The Carmel Caves in northern Israel were recognized by the United Nations Educational, Scientific and Cultural Organization (UNESCO) as a heritage site in a special ceremony on the Carmel Wednesday.
The caves were recognized for the exceptional per-historic archaeological findings found in the caves which represent at least 500,000 years of human evolution.
The Carmel Caves join the White City of Tel-Aviv, the Biblical Tels [archaeological sites]of Megiddo, Hazor, Beer Sheba, the Incense Route and Desert Cities in the Negev, the Bahá’i Holy Places in Haifa and the Western Galilee, Masada and the Old City of Acre as the seventh site to be recognized as a UNESCO Heritage site in Israel.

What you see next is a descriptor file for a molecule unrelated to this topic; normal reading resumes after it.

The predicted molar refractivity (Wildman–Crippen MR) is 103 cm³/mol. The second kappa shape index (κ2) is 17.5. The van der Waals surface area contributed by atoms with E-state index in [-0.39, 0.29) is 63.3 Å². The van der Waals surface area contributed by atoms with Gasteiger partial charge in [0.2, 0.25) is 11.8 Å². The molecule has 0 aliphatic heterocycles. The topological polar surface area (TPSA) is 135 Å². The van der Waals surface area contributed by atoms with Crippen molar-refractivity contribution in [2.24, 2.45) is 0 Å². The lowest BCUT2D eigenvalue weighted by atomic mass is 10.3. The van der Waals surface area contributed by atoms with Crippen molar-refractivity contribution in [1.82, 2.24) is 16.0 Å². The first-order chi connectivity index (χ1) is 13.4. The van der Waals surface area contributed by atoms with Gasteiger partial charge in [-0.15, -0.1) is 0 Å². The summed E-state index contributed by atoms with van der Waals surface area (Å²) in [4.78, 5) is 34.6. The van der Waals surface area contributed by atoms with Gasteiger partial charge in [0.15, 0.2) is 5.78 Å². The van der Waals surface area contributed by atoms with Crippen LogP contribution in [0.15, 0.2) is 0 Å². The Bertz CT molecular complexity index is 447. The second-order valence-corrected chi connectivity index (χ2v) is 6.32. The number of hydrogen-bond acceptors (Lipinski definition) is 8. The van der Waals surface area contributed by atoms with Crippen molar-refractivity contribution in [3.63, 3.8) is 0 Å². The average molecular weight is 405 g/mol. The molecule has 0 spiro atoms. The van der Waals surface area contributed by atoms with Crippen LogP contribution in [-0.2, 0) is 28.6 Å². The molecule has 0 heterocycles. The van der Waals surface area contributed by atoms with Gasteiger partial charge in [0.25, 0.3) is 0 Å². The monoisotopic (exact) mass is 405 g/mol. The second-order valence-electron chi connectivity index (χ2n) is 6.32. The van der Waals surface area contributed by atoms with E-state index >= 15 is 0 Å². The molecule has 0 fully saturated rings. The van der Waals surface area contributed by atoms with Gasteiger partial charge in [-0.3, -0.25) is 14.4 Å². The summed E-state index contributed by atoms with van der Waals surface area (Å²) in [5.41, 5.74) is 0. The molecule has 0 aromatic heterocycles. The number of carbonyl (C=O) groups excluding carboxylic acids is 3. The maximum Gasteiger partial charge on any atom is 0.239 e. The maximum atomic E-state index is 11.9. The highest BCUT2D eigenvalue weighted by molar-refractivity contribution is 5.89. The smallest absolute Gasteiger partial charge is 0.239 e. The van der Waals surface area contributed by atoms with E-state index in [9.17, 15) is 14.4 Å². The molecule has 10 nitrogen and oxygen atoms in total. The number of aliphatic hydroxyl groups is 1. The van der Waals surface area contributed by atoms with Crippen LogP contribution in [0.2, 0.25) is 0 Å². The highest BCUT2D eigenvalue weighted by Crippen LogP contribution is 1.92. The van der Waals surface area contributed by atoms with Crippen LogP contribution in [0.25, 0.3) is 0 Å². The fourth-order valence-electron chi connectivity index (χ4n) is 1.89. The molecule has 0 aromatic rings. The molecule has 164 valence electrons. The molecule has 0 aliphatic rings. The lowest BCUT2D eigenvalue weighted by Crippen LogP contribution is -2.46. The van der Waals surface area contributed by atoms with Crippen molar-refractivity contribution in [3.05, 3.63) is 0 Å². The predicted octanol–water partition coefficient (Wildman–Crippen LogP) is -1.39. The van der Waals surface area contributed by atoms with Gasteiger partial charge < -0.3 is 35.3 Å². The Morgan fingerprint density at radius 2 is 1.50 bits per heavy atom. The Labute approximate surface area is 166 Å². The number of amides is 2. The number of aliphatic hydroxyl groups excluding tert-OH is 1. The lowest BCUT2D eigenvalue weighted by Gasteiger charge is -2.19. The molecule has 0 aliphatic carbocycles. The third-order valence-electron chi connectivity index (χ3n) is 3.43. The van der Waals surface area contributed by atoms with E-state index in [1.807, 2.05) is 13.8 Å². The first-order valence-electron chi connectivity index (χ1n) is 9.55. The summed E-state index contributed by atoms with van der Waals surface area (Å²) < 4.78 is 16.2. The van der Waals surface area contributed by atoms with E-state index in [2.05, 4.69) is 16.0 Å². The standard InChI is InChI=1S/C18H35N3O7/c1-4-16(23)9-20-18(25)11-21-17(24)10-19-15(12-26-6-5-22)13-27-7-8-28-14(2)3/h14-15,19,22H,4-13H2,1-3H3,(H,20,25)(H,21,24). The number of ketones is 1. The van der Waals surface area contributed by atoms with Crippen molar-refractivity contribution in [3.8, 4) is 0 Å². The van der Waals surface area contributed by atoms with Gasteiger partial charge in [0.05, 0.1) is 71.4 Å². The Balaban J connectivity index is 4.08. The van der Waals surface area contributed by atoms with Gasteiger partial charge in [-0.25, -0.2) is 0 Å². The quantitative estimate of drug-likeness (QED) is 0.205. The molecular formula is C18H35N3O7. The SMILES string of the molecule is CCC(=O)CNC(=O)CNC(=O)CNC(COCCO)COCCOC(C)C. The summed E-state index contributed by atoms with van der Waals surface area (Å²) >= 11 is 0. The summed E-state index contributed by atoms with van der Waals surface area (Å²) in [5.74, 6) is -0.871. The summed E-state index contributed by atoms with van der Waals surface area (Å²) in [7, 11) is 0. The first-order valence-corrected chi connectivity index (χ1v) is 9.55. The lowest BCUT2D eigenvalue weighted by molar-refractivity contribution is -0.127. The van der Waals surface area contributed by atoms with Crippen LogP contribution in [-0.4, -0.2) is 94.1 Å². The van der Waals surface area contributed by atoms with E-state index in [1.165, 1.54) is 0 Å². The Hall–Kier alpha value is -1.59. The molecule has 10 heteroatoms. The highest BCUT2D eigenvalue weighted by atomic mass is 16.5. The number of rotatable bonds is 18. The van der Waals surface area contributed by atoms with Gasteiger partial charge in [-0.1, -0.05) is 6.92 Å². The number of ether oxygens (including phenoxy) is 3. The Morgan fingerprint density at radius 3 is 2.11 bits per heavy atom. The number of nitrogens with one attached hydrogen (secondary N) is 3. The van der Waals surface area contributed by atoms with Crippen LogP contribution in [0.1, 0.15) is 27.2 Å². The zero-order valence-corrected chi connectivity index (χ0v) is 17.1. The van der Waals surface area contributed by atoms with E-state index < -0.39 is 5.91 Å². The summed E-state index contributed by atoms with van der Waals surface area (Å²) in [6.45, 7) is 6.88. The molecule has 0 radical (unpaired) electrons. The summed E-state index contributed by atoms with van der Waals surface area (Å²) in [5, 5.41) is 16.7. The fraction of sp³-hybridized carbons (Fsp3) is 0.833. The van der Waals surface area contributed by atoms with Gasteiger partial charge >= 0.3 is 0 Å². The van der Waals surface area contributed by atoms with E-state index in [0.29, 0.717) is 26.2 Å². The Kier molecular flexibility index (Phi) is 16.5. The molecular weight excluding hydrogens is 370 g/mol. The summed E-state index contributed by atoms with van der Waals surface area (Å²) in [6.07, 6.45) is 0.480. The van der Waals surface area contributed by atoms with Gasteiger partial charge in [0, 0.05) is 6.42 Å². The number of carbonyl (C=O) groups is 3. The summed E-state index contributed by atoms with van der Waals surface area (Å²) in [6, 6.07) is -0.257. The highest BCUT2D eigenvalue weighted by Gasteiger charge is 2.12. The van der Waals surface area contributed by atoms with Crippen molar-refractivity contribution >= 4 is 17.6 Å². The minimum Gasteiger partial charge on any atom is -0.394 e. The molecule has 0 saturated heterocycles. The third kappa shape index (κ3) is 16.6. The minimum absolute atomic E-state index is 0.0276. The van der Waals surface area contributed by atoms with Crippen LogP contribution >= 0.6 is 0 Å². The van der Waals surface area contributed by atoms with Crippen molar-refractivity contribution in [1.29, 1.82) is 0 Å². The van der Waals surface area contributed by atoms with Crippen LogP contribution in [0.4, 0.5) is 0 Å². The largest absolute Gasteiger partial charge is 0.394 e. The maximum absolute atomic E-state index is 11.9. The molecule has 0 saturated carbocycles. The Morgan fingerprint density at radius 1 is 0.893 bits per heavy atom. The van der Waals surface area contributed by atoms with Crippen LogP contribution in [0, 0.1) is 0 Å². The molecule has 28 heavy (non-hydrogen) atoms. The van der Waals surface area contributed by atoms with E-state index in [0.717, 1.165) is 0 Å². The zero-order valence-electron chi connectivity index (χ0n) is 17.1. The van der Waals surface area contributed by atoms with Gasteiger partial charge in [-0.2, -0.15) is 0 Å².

The four caves are situated on the western slopes of the Mount Carmel range. Ninety years of archaeological research have revealed a cultural sequence of unparalleled duration, providing an archive of early human life in southwest Asia. Evidence from numerous Natufian burials and early stone architecture represents the transition from a hunter-gathering lifestyle to agriculture and animal husbandry. The caves have become a key site of the chrono-stratigraphic framework for human evolution in general, and the prehistory of the Levant in particular.